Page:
… the man mortifies his skill in quest for something other than accomplishment.
… There is a real process here; something is actually happening. Therefore the picture can afford to be as careless of critique as the bad weather is of the objections of a hopeful picnicker. With all my thought-sicklied misgivings about Pollock, this satisfies the surest test I know for a great work of art.
This is from the collection Other Criteria: Confrontations with Twentieth-Century Art by Leo Steinberg (2007; 1972). The following is from the essay ‘Pollock’s First Retrospective’ first published in 1955:
… His supporters and detractors share a common vehemence of conviction — which is not necessarily a point in Pollock’s favor. For the detractors are not galled by the pictures themselves, but by the claim that they are art. What annoys them is extrinsic to the work and throws no light on its quality.
It would be a mistake to regard the division of opinion as running simply between highbrow and low, between Bohemian and Philistine. Today’s alignments are more complex than those that confronted the Armory exhibitors. Arrayed against the sheer validity of Pollock’s work are the views of most art historians, of most literary men, and of many brilliant painters not in the avant-garde. Pollock’s champions are a few critics and museum men, abstract painters who recognize in him a superior power, and, above all, those who know the man himself. Thus Pollock dramatizes the question — “For whom does the artist paint?”
I recall a conversation I once had with Paul Brach, himself an abstract painter. I suggested that the type of person who becomes an artist is not necessarily the same in every culture. Granted that artists in primitive societies, or in our Middle Ages, were men who expressed a communal myth, what does the man whose temper moves him to express such a myth choose to become in our time? Is he not likely to become a movie-maker, a writer of science or detective fiction, or an advertising man? Brach agreed and said, “Yes, and the sort of man who now becomes a painter would, in the Middle Ages, have become an alchemist.”
… Questions as to the validity of Pollock’s work, though they remain perfectly good in theory, are simply blasted out of relevance by these manifestations of Herculean effort, this evidence of mortal struggle between the man and his art. For the man mortifies his skill in quest for something other than accomplishment. From first to last the artist tramples on his own facility and spurns the elegance that creeps into a style which he has practised to the point of knowing how.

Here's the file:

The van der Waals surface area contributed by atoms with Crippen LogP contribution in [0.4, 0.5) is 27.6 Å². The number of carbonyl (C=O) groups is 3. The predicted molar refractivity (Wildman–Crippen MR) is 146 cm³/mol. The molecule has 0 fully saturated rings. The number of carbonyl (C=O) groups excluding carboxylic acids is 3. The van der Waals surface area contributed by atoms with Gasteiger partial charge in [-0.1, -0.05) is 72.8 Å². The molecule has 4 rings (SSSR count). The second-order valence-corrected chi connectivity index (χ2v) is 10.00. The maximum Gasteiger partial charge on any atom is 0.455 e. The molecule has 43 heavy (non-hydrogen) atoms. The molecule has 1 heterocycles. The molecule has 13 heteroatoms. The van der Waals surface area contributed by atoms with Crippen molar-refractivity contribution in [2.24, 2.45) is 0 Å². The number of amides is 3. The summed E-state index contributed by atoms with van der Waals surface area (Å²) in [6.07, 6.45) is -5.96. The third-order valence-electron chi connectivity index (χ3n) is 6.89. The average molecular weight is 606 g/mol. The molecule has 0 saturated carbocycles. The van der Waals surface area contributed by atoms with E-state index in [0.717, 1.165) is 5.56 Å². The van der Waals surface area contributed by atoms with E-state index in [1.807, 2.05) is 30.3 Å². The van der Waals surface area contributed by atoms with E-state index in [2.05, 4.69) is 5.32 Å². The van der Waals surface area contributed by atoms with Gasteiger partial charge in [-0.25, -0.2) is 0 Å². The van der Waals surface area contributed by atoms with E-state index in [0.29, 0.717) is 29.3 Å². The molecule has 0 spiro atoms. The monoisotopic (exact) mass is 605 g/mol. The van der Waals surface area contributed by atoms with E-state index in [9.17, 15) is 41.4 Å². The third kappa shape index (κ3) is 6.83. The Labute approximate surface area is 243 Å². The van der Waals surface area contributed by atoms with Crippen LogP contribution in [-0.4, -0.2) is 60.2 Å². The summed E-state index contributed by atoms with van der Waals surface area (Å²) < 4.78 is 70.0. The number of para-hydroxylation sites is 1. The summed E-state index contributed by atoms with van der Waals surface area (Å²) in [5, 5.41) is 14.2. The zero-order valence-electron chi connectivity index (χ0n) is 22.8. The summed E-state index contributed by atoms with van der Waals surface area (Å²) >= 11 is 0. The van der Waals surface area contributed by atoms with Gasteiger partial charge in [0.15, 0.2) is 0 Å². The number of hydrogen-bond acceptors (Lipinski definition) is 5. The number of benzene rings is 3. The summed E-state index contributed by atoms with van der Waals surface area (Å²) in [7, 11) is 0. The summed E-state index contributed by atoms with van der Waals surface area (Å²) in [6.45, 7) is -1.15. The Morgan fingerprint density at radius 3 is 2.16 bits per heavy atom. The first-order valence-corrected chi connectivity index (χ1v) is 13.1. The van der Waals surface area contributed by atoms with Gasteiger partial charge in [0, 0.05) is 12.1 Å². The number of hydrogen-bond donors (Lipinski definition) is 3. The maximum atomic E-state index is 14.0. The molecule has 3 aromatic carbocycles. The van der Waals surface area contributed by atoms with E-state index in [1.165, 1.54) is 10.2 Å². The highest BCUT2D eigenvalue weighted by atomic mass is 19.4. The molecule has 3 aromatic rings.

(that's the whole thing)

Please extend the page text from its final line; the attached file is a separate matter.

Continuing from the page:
… the Pollock looks as every Van Gogh looked fifty years ago — something that you and I could do as well. But this is surely what the artist means. He has no love for conspicuous diligence; and if it comes to that, have we? The Middle Ages gave high rank to the artifact as a symbol of perfection; the thing of cunning workmanship stood near the top in their hierarchy of values. For us who think in terms of function, the artifact per se, though of multiplied ingenuity, is no longer in the order of ideal things. And so the artist, in the excellent words of Parker Tyler, “charges the distance between his agency and his work with as much chance as possible, the fluidity of the poured and scattered paint placing maximum pressure against conscious design.”
Of course it is possible to carp at such painting, and not from any lack of taste or sensitivity to art, but from a love for humanistic values. Where we get stupefaction instead of enlightenment; where the mind is not confirmed in authority but rather scandalized; where, instead of rationality and freedom, we confront the apparent sport of aimless ferocity and chance — there it becomes legitimate to waive the question of the artist’s merit and to enquire what it might signify for our entire culture if such work as his is indeed our best.
… To me the most hypnotic picture in the whole show [at the Janis Gallery] is Echo, done in 1951; a huge ninety-two-inch world of whirling threads of black on white, each tendril seeming to drag with it a film of ground that bends inward and out and shapes itself mysteriously into a molded space. There is a real process here; something is actually happening. Therefore the picture can afford to be as careless of critique as the bad weather is of the objections of a hopeful picnicker. With all my thought-sicklied misgivings about Pollock, this satisfies the surest test I know for a great work of art.
Echo [image from MoMA]